My friend was saddened, as she'd carefully collected items that she thought I would enjoy, and she placed them in this box. She had just put in a couple more things and was excited to send the package off and make my day.

When we learned that the package was mis-delivered (and no one at USPS can apparently do anything about it), she felt so badly.  I felt badly as well - not so much for the material possessions that were in the box (although I was so excited to receive them), but for all of the heart and love that went into preparing it and sending it to me. It also cost my friend a pretty penny to ship it - only for it to never arrive.

Image courtesy of JessicaKateProductions

Last month, I sent my sister a care package. When it arrived, it was smashed, almost all of the contents damaged or destroyed. Because I did not purchase insurance (although I packaged it very well), again, there was nothing that USPS could do.

My uncle sent me a card with a gift inside over a week ago. It never arrived.  My sister sent a box of cookies to someone in another part of her state, Priority, and it took 10 days to get to him.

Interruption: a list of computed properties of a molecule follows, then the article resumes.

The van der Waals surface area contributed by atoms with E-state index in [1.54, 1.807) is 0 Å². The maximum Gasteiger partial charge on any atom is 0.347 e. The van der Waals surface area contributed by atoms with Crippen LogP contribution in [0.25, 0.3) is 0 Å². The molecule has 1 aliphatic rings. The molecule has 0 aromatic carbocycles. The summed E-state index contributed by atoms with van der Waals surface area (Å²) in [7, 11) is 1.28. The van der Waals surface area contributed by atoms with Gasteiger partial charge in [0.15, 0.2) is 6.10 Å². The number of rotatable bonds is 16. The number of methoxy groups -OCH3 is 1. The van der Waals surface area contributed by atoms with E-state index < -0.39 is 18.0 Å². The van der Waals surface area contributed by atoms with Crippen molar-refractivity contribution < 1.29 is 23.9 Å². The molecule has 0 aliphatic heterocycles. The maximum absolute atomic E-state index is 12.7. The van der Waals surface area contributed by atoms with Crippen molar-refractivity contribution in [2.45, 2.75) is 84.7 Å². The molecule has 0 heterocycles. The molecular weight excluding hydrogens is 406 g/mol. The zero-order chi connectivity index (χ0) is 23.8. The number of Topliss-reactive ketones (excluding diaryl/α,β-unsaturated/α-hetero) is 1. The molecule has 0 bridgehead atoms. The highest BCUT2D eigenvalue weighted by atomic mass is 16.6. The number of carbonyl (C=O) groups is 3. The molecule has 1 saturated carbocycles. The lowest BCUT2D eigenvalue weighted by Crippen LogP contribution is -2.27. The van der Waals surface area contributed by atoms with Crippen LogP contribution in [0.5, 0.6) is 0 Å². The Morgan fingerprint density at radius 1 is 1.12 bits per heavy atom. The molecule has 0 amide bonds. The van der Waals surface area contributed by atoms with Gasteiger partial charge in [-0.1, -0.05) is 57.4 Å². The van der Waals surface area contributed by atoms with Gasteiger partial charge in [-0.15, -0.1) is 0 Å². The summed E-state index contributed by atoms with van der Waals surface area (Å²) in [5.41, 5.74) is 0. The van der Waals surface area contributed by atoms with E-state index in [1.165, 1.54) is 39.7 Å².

What is going on? I can either take this as confirmation of the failing USPS system that we have all been hearing about (I vow to only use UPS or FedEx for packages now), or I can wonder if I am putting something out there, energetically, to create confusion or a lack of follow-through on my mail arriving safely. Maybe its a combination of both.

As I was in Yoga class today, the package kept coming into my mind. I felt anger and sadness. I was caught up in it. It easily could have ruined my day, and it almost did.

I had to actively decide not to let this incident totally spoil my mood. As my friend Aly said, "If that's your worst problem today, you're way more blessed than a lot of people." My sister also feels confident that the package will show up.

I showed up early to class and hung out a bit with my teacher and classmates. I got to get outside of my own head and "problem" and hear about happy vacations. I got to see photos and talk about the best iPad apps. I was in the moment.

Image Courtesy of Keep Calm & Stay Gold Yoga Gifts

During class, I got wrapped up in the asanas, and I felt blissful during savasana. 

When I left yoga class, I held on to that sacred, calming feeling that my teacher calls "the residue of yoga."  

At home, I calmly filed a complaint online that will, hopefully, trigger an investigation and get my package safely to me.